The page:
VG: We’re playing a show with Godwin on January 25th at the BMCC Tribeca Performing Arts Center as part of a series that presents the winners of the Thelonious Monk International Jazz Competition; he was second runner-up. I live with Nicholas Falk, who’s been my roommate for the past year. Billy Buss… I see him all the time. We were all really close friends so naturally we kept in touch.

TJG: Can you tell us about your debut album that you’ll be recording in March 2014? Who will be on that record?

VG: It may be too premature yet to discuss who is on it but I do have songs composed for it that I’ll be presenting at The Jazz Gallery. For the upcoming show, I’ll be doing a piece that I originally wrote for symphony orchestra in 2011 called Side Angle.

TJG: Can you give some commentary around the material’s backstory and inspiration?

VG: All of them have random little backstories and inside jokes but they don’t usually influence the actual composition itself—usually its silly little inside jokes but some of them have significant context. I think I’ll probably go into more detail at the show.

TJG: Have you been testing out this material already in live contexts?

VG: Yeah, I’ve gotten to play a lot of the music live. I’m really excited to get to play the music with Ben Williams and John Davis because I think they inspire different sides of my composition. I don’t know if they’ll be able to do the record, but I’m really interested to see how the show turns out because that’s going to determine a lot of what happens with the record.

TJG: Do you think it’s best to explore music in a live setting before you work it out in the studio?

VG: I think that’s ideal. If you can set up that situation, then it’s great. I’ve set up a mini-process in that vein with The Jazz Gallery show on January 30th,  a TV show on February 10th, and then at Smalls Jazz Club on February 12th. Along with those three opportunities, hopefully I can get a couple more things lined up that will keep the momentum going. But if I had the opportunity to tour first, I would definitely do that. Some of the best records come out that way.

TJG: Is the music influenced by your teachers and bandleaders?

VG: There are a lot of devices that Terence Blanchard taught us that I still use, that are a big part of my playing. Terence talks a lot about motivic development—you see this both throughout his compositions and his improvisations. He has definitely influenced my composition in addition to all the people I’ve played with—Ralph Peterson, Wallace as well.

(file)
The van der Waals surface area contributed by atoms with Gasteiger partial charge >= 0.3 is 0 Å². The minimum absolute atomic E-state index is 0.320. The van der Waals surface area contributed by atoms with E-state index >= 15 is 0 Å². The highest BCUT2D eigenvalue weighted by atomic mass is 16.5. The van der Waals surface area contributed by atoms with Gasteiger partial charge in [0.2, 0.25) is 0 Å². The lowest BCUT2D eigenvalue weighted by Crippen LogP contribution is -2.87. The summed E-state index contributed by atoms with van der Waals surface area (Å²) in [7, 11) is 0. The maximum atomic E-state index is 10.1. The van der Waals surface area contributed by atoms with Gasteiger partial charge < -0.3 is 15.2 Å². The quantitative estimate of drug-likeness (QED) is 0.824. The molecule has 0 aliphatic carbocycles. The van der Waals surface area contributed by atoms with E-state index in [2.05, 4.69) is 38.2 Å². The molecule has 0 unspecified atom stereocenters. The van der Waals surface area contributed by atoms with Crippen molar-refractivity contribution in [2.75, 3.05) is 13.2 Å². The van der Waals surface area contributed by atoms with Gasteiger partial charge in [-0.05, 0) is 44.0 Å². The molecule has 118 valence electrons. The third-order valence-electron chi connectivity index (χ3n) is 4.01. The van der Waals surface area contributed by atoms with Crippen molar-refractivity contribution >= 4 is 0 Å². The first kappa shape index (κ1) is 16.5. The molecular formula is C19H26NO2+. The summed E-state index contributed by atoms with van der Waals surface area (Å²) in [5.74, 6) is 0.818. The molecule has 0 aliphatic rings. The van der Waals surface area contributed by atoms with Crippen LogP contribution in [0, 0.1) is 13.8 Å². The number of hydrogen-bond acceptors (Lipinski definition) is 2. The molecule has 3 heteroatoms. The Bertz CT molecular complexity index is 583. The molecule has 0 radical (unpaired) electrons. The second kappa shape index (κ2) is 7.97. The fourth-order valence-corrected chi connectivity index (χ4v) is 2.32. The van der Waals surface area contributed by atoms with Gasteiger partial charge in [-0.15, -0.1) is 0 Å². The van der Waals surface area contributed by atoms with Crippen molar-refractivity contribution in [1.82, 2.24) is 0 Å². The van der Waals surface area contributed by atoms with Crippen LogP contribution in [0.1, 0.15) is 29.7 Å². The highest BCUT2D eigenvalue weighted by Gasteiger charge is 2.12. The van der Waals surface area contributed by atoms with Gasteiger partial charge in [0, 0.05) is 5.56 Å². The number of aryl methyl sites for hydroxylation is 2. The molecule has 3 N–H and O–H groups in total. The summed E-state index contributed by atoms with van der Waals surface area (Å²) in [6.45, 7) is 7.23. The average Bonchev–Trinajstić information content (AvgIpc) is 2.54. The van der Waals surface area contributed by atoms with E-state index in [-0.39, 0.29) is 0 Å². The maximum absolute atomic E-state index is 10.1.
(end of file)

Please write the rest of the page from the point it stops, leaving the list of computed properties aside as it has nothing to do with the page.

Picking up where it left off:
TJG: Tell us a little bit about your approach to composition?

VG: Usually, it could start with me singing it into my phone on a subway or sitting at the piano and just playing something. Ideas grow off of each other so they could start in any random way. I try to start with the simplest thing and take it from there.

TJG: What is the context of your relationship to the other musicians you’ll be playing with (Ben Williams & John Davis)? How did you guys sync up and why have you chosen to perform with them?

VG: I first met them when we did a tour in California with Etienne Charles. Right away from the first sound check it just felt so natural. Ever since that tour—I believe it was an eight or nine day tour—I have been looking for an opportunity to play trio with them as the rhythm section. Also, Gilad Hekelsman was on that tour as well. He’s a great player and the way the four of us played together… it was great. I wish I could get Gilad on some stuff too.

TJG: Do you have any goals carved out for this trio configuration?

VG: Not quite yet. Ben and John are very busy, and I’m just really happy they were able to do this. This year, Ben is going to be gone with Pat Metheny a lot and John will be busy with Lionel Loueke a lot this year, but I would love to do something.

TJG: Outside of jazz, what other music are you influenced by?

VG: I was listening a lot more to other genres when I was at Berklee and even in New Orleans, but in the past couple of years I’ve been staying more focused on specific kinds of jazz.  I love listening to, say, R&B,  but I just don’t have it on my phone at the moment. I’ve done a few different R&B gigs since I moved to New York which have been fun. I did a tour with Nneka when I first moved to New York—she’s great!

TJG: Do you have a preference across electric or acoustic instrumentation?

VG: I’ve been doing a lot of electric stuff with Wallace’s band because that’s what he’s trying to do. I think with my own music it’s going to be mostly acoustic. In the studio I’ll probably be using Fender Rhodes, maybe some other sounds that I’ve learned to use with Wallace’s band. I’ve been working with delay pedals a lot lately with the Fender Rhodes and I kind of like that. I might incorporate a bit of that in the studio, but maybe not live.

TJG: What music are you listening to these days?

VG: Let’s see: Mwandishi by Herbie Hancock, Filles de Kilimanjaro by Miles Davis—Wallace Roney has been putting me on to a lot of Miles that I have kind of neglected in the past. I like Danilo Pérez a lot, particularly Providencia.

The Victor Gould Trio featuring a special guest (TBA) plays The Jazz Gallery on Thursday, January 30th, at 9 and 11 p.m. The group features Victor Gould on piano, Ben Williams on bass, and John Davis on drums. First set is $15 general admission ($10 for members). Second Set is $10 general admission ($5 for members). Purchase tickets here.